The directors “supported plans to make greater use of market-based financing for government debt, including by developing the government securities market” and welcomed “the improvement in financial soundness indicators, and called for continued efforts to strengthen financial supervision, including measures to ensure uniform high standards for institutions that decide to operate in special economic zones.”

The IMF also suggested the stabilised exchange rate regime was “appropriate for Maldives,” welcomed “the increase in official reserves, and recommended continued strengthening of the official reserves position.”

On key medium-term objectives, the IMF recommended public service delivery and economic diversification and welcomed “proposals for establishing regional hubs and improving inter-island connectivity.”

“Directors stressed that strict ring-fencing of tax exemptions for special economic zones will be necessary to preserve the tax base. They also emphasized that scaling up infrastructure investment should be implemented efficiently in order to boost growth potential,” the press release stated in conclusion.

“Directors welcomed the significant recent improvements in macroeconomic statistics, and encouraged the authorities to continue to strengthen data quality and availability, including adopting a statistics law to enhance data provision, to assist policy decisions.”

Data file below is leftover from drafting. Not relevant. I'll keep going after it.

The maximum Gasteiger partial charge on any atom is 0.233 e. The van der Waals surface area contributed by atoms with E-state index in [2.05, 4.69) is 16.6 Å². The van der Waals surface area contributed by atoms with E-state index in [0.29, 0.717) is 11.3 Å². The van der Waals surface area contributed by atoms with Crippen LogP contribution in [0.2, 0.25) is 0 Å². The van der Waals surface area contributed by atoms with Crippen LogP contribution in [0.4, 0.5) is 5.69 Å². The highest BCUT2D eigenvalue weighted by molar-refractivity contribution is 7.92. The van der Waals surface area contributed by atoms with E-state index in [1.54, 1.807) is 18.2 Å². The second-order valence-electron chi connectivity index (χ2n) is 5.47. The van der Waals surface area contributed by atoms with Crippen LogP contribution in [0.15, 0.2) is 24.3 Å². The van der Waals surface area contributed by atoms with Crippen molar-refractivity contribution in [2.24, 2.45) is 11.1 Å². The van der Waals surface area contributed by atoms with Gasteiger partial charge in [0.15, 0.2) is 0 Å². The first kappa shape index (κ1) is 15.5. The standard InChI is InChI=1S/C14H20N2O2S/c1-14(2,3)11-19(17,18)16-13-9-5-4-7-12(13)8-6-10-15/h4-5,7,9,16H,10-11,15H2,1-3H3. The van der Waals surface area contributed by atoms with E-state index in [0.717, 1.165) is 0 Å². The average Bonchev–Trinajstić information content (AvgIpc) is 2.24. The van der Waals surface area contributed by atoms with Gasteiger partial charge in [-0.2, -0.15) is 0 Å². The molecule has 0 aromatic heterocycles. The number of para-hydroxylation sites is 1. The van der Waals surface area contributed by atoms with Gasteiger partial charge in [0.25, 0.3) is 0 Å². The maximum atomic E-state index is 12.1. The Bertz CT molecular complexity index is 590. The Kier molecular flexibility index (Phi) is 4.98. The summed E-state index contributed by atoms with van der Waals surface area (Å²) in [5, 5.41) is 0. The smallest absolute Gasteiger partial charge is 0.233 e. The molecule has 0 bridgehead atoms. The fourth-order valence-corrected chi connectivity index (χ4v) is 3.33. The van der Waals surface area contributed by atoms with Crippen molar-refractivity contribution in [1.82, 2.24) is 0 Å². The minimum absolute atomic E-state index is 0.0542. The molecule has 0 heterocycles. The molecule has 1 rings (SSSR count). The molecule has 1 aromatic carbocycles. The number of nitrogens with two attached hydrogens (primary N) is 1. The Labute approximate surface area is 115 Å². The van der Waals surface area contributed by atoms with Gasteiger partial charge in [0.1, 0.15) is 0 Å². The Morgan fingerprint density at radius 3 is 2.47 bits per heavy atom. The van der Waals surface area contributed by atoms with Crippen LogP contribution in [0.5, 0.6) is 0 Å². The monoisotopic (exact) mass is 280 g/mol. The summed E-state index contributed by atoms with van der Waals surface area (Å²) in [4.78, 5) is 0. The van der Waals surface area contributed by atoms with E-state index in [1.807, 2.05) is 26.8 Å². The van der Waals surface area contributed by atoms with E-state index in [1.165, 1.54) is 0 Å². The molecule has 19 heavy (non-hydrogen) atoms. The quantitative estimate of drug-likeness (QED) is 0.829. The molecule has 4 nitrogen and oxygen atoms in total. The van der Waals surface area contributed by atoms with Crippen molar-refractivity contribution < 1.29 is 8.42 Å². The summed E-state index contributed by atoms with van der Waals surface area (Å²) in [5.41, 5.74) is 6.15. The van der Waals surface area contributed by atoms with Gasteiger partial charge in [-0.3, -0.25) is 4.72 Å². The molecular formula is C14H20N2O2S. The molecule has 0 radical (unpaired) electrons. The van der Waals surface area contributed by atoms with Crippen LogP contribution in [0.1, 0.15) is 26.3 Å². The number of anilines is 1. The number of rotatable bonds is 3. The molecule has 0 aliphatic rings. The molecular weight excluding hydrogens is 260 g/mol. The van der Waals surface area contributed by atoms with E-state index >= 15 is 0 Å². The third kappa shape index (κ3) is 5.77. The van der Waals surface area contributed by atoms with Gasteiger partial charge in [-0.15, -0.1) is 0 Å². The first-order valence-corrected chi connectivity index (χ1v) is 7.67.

Related to this story

Maldives economy “relatively buoyant” but fiscal imbalances continue to growth: IMF

Public debt to reach MVR31 billion by end of 2014, reveals finance minister

Finance minister presents record MVR24.3 billion state budget to parliament

Slippages in revenue or expenditure will undermine debt sustainability: MMA macroeconomic report

IMF delegation surprised by resilience of Maldivian economy


Public debt to reach MVR31 billion by end of 2014, reveals finance minister

Public debt is expected to reach MVR31 billion (US$2 billion) or 67 percent of GDP at the end of 2014, Finance Minister Abdulla Jihad has revealed.